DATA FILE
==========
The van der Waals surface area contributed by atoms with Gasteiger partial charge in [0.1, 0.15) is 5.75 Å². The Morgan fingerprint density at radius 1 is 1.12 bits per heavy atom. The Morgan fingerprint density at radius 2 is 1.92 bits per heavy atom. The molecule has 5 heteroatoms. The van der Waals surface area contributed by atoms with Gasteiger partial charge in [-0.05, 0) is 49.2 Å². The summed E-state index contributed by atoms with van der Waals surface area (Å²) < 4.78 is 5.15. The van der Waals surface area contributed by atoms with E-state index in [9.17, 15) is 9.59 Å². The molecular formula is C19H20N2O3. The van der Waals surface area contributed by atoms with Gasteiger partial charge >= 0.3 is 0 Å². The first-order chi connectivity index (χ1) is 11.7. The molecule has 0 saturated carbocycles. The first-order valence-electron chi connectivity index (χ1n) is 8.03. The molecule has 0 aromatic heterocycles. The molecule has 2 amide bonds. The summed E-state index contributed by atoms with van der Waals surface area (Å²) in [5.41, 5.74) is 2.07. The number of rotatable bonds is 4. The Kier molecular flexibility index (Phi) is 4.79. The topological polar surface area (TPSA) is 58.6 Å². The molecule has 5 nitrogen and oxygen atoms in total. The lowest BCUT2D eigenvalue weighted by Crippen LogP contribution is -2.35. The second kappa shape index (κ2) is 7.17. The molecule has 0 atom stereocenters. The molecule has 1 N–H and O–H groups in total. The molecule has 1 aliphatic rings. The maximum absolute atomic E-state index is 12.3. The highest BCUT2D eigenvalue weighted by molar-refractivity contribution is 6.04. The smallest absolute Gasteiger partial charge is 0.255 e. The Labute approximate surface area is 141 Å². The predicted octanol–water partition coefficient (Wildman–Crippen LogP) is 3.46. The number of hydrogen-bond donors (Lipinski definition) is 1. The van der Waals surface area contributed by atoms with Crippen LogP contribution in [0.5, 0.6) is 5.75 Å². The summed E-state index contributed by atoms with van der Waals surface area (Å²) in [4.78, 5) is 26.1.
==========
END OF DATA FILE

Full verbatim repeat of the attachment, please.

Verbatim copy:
The van der Waals surface area contributed by atoms with Gasteiger partial charge in [0.1, 0.15) is 5.75 Å². The Morgan fingerprint density at radius 1 is 1.12 bits per heavy atom. The Morgan fingerprint density at radius 2 is 1.92 bits per heavy atom. The molecule has 5 heteroatoms. The van der Waals surface area contributed by atoms with Gasteiger partial charge in [-0.05, 0) is 49.2 Å². The summed E-state index contributed by atoms with van der Waals surface area (Å²) < 4.78 is 5.15. The van der Waals surface area contributed by atoms with E-state index in [9.17, 15) is 9.59 Å². The molecular formula is C19H20N2O3. The van der Waals surface area contributed by atoms with Gasteiger partial charge >= 0.3 is 0 Å². The first-order chi connectivity index (χ1) is 11.7. The molecule has 0 saturated carbocycles. The first-order valence-electron chi connectivity index (χ1n) is 8.03. The molecule has 0 aromatic heterocycles. The molecule has 2 amide bonds. The summed E-state index contributed by atoms with van der Waals surface area (Å²) in [5.41, 5.74) is 2.07. The number of rotatable bonds is 4. The Kier molecular flexibility index (Phi) is 4.79. The topological polar surface area (TPSA) is 58.6 Å². The molecule has 5 nitrogen and oxygen atoms in total. The lowest BCUT2D eigenvalue weighted by Crippen LogP contribution is -2.35. The second kappa shape index (κ2) is 7.17. The molecule has 0 atom stereocenters. The molecule has 1 N–H and O–H groups in total. The molecule has 1 aliphatic rings. The maximum absolute atomic E-state index is 12.3. The highest BCUT2D eigenvalue weighted by molar-refractivity contribution is 6.04. The smallest absolute Gasteiger partial charge is 0.255 e. The Labute approximate surface area is 141 Å². The predicted octanol–water partition coefficient (Wildman–Crippen LogP) is 3.46. The number of hydrogen-bond donors (Lipinski definition) is 1. The van der Waals surface area contributed by atoms with Crippen LogP contribution in [0.5, 0.6) is 5.75 Å². The summed E-state index contributed by atoms with van der Waals surface area (Å²) in [4.78, 5) is 26.1.